The shift in the trade “plege” was due to the Trump administration’s persistent threats to raise tariffs if US trading partners don’t agree to renegotiate trade agreements and create fairer conditions for U. S. goods; in the past week Trump fired the first shot in what may be upcoming trade wars when he signed an executive order looking into curbing steel imports under the guise of “national security” concerns.
This post was published at Zero Hedge on Apr 22, 2017.
Nick Giambruno: Doug, you predicted the fall of the European Union a few years ago. What has changed since then?
Doug Casey: Well, what’s changed is that the entire situation has gotten much worse. The inevitable has now become the imminent.
The European Union evolved, devolved actually, from basically a free trade pact among a few countries to a giant, dysfunctional, overreaching bureaucracy. Free trade is an excellent idea. However, you don’t need to legislate free trade; that’s almost a contradiction in terms. A free trade pact between different governments is unnecessary for free trade. An individual country interested in prosperity and freedom only needs to eliminate all import and export duties, and all import and export quotas. When a country has duties or quotas, it’s essentially putting itself under embargo, shooting its economy in the foot. Businesses should trade with whomever they want for their own advantage.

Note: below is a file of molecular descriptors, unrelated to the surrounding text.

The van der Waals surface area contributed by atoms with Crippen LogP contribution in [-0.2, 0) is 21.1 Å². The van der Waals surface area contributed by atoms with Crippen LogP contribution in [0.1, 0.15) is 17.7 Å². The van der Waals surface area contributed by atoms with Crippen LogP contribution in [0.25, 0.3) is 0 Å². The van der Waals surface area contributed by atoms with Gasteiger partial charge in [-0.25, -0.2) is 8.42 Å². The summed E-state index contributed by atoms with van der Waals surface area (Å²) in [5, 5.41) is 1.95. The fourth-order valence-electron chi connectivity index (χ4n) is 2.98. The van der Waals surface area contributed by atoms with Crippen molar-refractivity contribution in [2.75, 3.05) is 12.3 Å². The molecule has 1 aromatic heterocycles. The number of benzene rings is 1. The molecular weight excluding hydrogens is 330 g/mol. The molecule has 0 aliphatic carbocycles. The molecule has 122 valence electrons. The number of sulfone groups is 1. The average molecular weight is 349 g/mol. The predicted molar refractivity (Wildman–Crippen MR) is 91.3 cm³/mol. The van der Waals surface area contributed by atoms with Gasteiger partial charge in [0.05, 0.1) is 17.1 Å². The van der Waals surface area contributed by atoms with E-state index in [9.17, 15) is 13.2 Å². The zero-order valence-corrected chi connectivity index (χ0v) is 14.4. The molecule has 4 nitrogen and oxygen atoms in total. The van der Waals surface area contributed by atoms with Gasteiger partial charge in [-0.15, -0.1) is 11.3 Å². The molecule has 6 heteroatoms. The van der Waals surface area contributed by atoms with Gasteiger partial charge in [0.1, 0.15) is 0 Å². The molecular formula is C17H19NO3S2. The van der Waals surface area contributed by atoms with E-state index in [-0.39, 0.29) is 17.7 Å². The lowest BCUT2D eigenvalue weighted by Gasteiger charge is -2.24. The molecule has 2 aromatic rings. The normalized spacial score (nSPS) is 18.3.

But that wasn’t the way the Europeans did it. The Eurocrats, instead, created a treaty the size of a New York telephone book, regulating everything. This is the problem with the European Union. They say it is about free trade, but really it’s about somebody’s arbitrary idea of ‘fair trade,’ which amounts to regulating everything. In addition to its disastrous economic consequences, it creates misunderstandings and confusion in the mind of the average person. Brussels has become another layer of bureaucracy on top of all the national layers and local layers for the average European to deal with.
The European Union in Brussels is composed of a class of bureaucrats that are extremely well paid, have tremendous benefits, and have their own self-referencing little culture. They’re exactly the same kind of people that live within the Washington, D.C. beltway.
This post was published at International Man